J&J said its vaccine is estimated to remain stable for two years at -20 degrees Celsius, three months of which can be stored at temperatures of 2-8 degrees. 

The Pfizer and Moderna vaccines are stored at very low temperatures, with the Pfizer jab stored at between -70 and -80 degrees Celsius. 

However, these vaccines can also be kept in a regular refrigerator for a number of days. 

What have clinical trials shown?

J&J said the vaccine is 66% effective at preventing moderate to severe disease from Covid-19 28 days after vaccination, based on Phase 3 clinical trial results published last month. 

The company said the vaccine was 85% effective in preventing severe disease “and demonstrated complete protection against Covid-19-related hospitalisation and death as of day 28”.

The level of protection against moderate to severe Covid-19 infection was found to be 72% in the United States section of the trial, 66% in the Latin America and 57% in South Africa, where a mutant strain of the virus has been dominating.

The overall efficacy from these trials combined was 66%.

Has it been approved in other countries? 

The vaccine has not yet been approved in countries around the world, but South Africa began administering it to healthcare workers today as part of a study by the country’s medical research authority.

Another 420,000 doses will be delivered in South Africa over the next four weeks.

The country suspended its vaccine rollout after a study found the Oxford/AstraZeneca jab failed to prevent mild and moderate illness caused by the South Africa virus variant.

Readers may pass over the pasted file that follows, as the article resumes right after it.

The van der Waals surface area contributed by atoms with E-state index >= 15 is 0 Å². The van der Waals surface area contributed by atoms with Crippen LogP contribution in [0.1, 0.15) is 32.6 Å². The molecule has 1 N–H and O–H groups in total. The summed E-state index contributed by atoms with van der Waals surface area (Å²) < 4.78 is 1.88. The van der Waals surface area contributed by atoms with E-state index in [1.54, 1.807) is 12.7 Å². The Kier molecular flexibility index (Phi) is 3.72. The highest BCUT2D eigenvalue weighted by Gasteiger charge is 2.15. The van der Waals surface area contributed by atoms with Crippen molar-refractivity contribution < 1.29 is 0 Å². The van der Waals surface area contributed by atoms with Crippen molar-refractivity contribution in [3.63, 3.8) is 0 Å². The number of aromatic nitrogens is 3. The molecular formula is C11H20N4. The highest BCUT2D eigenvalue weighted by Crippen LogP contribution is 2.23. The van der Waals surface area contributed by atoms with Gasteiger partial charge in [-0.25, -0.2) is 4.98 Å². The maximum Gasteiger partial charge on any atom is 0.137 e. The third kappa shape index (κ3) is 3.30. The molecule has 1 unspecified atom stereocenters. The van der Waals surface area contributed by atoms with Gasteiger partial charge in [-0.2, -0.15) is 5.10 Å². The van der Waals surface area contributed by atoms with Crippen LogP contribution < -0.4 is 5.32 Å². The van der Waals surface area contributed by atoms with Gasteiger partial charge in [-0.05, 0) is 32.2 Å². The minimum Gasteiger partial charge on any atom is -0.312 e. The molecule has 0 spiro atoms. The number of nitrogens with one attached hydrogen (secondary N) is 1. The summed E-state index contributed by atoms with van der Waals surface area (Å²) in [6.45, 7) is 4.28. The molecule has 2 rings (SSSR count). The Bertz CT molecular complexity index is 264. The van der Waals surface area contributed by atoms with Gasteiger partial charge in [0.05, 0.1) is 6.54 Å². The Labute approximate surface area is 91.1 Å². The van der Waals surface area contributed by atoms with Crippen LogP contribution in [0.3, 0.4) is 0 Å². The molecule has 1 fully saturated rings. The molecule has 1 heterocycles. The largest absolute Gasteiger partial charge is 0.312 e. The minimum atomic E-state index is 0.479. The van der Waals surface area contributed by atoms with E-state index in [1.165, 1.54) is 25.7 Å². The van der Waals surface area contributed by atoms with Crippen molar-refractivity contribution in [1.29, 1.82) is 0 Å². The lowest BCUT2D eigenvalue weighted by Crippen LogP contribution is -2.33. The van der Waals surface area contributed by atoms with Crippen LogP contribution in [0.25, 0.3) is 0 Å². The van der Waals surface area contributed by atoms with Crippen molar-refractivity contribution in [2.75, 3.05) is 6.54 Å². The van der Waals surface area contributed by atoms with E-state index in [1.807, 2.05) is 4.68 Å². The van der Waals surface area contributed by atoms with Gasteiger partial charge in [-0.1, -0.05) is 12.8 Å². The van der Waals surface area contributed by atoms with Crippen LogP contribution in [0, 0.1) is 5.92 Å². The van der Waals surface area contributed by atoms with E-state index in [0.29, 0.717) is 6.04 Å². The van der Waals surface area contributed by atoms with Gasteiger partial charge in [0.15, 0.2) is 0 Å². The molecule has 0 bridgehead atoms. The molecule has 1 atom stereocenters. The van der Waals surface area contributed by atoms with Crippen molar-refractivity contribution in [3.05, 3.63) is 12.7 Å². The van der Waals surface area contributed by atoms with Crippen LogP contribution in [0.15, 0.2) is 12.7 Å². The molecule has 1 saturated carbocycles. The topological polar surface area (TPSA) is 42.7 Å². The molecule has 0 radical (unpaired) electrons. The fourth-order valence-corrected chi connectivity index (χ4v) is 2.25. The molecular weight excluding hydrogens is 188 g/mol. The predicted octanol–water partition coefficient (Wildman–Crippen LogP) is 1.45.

A nurse at a hospital in Cape Town was the first to be immunised, hours after the first batch of 80,000 doses landed in the country late last night.

Johnson & Johnson has asked US regulators to give emergency authorisation to the vaccine in the United States.

What has the EMA said?

Yesterday, the EMA announced that Janssen (the subsidiary of Johnson & Johnson) submitted an application for conditional authorisation for its Covid-19 vaccine.

The agency said in a statement that a decision to approve the jab could be made by the middle of March. 

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Approval will depend on data relating to the vaccine’s efficacy, safety and quality being “sufficiently comprehensive”, the EMA said.

The EMA said it has already reviewed some data from Janssen as part of the vaccine’s development, including how well it triggers the production of antibodies and immune cells and clinical safety data.

This “rolling review” has been taking place since 1 December. 

How many doses will the EU/Ireland receive? 

Last October, the EU reached a deal with Johnson & Johnson to obtain 200 million doses of the vaccine for distribution among member states.

The EU said 100 million doses should be delivered by June if it is approved. 

Ireland is set to receive 2.2 million doses in total, according to the government’s vaccine rollout strategy.  

Additional reporting by AFP and Press Association